Chasma - Omega Theorian [Candlelight Records - 2014]Chasma is a Portland, Oregon based black metal band with a slew of releases in the band’s six years of existence. Omega Theorian is the band’s third full-length and first to be released on Candlelight Records.
The band claims its influences include “spirit, energy, hidden dimension, and extradimensional warfare,” and these influences extend not only to the album art and song titles, but the music as well. The basis of the band’s sound is black metal (even though the band pretentiously lists its genre as “Noir Nouveau/Bright Metal”) but it contains a lot of post-black metal influence as well. The riffs are backed up by meaty, rumbling bass, but for all their depth they feel completely neutered of any strength due to them being essentially two or three chords. The inoffensive guitar tone certainly doesn’t help their lack of staying power. And to make matters worse, there’s very little diversity between songs. The songs blur together into two distinguishable parts: the black/post-black metal styled sections, full of tremolo riffs, shrieks and blast beats, and the slow, clean, introspective guitar parts. I assume the band is attempting to build up a trance like atmosphere with its constant repetition, but instead of creating what they set out to do; this repetition does nothing but draw attention to the fact that the band is extremely poor at creating decent riffs. I can count the number of times I thought “Hey, that was a cool riff,” on one finger.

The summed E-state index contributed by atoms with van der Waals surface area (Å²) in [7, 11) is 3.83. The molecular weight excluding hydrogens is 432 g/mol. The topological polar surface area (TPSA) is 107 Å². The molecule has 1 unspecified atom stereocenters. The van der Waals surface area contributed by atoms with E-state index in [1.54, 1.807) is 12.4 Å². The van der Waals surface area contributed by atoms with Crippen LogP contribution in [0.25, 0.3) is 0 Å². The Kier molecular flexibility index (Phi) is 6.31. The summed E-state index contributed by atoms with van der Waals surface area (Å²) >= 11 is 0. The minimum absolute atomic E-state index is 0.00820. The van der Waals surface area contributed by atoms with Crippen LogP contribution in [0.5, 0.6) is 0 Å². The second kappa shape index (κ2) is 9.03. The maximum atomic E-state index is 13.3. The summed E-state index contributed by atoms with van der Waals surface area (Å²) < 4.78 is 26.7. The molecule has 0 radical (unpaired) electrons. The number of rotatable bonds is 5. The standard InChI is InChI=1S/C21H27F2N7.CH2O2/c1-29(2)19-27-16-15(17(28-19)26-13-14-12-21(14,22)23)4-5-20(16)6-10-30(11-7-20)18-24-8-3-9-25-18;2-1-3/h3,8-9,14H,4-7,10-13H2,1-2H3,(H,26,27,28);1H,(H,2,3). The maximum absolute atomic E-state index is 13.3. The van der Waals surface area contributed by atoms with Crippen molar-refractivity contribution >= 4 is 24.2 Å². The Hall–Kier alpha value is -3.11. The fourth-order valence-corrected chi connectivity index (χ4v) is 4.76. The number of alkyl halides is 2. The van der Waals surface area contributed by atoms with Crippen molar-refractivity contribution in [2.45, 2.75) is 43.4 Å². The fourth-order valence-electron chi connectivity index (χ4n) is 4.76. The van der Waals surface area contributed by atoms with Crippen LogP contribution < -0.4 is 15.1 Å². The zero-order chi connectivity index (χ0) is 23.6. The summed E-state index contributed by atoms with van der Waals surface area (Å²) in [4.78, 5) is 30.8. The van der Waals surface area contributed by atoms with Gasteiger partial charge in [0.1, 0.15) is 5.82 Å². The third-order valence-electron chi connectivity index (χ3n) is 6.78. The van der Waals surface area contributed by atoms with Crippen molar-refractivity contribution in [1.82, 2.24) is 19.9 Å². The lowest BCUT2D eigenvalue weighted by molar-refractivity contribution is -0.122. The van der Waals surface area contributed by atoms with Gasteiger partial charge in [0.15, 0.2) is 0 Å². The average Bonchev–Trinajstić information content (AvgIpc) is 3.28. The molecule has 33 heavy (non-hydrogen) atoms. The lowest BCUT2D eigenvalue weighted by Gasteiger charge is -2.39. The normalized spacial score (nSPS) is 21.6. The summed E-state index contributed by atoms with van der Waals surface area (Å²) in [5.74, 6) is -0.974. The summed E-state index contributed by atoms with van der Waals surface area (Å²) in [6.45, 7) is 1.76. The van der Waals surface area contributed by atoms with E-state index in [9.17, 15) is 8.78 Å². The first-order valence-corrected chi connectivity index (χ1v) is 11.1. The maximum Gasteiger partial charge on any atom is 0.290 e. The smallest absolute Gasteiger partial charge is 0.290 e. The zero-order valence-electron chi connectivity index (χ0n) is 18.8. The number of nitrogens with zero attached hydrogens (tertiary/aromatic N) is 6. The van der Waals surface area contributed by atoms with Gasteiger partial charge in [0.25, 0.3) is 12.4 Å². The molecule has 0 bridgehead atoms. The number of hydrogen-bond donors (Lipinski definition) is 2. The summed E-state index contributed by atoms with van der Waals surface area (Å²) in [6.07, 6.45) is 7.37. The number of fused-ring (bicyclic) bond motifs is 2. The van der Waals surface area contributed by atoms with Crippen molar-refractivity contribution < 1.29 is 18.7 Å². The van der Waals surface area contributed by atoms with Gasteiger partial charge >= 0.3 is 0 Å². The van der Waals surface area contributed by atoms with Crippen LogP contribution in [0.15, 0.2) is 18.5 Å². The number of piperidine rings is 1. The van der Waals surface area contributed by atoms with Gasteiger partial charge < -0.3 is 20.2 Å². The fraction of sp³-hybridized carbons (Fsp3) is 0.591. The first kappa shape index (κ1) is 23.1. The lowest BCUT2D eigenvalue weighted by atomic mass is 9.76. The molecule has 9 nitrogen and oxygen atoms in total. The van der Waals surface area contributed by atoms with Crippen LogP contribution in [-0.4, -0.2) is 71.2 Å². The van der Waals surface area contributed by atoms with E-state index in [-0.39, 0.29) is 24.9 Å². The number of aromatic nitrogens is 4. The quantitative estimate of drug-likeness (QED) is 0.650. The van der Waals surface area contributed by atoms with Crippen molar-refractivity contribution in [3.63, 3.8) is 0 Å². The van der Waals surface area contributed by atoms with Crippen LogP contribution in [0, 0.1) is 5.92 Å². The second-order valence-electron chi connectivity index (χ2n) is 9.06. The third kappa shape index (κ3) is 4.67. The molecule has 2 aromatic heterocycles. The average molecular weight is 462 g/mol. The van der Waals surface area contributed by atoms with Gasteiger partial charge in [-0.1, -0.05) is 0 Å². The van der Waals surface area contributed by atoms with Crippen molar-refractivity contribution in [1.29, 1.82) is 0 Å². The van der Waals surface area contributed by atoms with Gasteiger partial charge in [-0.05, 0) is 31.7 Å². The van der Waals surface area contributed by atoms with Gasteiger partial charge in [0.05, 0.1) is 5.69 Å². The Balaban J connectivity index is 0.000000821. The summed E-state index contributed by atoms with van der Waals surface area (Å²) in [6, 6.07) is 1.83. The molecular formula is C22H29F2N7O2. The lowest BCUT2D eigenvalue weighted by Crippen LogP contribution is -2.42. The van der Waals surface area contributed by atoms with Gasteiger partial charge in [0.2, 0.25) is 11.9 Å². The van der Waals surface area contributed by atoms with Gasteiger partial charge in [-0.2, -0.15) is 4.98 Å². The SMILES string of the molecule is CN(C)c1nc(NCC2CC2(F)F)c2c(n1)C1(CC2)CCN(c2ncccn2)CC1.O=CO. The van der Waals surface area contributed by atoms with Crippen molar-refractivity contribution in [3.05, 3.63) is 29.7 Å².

The songwriting is, in theory at least, sound. The songs contain little sections of tremolo and blasts broken up by those slower sections. But these slow parts are entirely unnecessary. The little chunks of metal are often no longer than a minute, making these respites unneeded, especially given that these harsher sections are not very harsh at all. Additionally, the songs end seemingly arbitrarily. It’s as if the band went “Ok then. That’s two harsher sections and two or three softer ones. Onto the next song!” The production is acceptable, though leans a little too close to “polished” for my liking. The instrumental work is solid, if technically unimpressive due to how the songs are written.
If a poorly written, inoffensive album sounds like something you’d enjoy, then you should probably give Omega Theorian a look. If you’re interested in an album with good riffs, energy, and emotion, you’d better look elsewhere. This album is a yawn-fest for the entire 54 minutes. I understand that the goal of these Portlanders wasn’t to create insanely riffy, catchy music. What I don’t understand is why the band continues along this path when this style so clearly doesn’t work for them. Tyler L.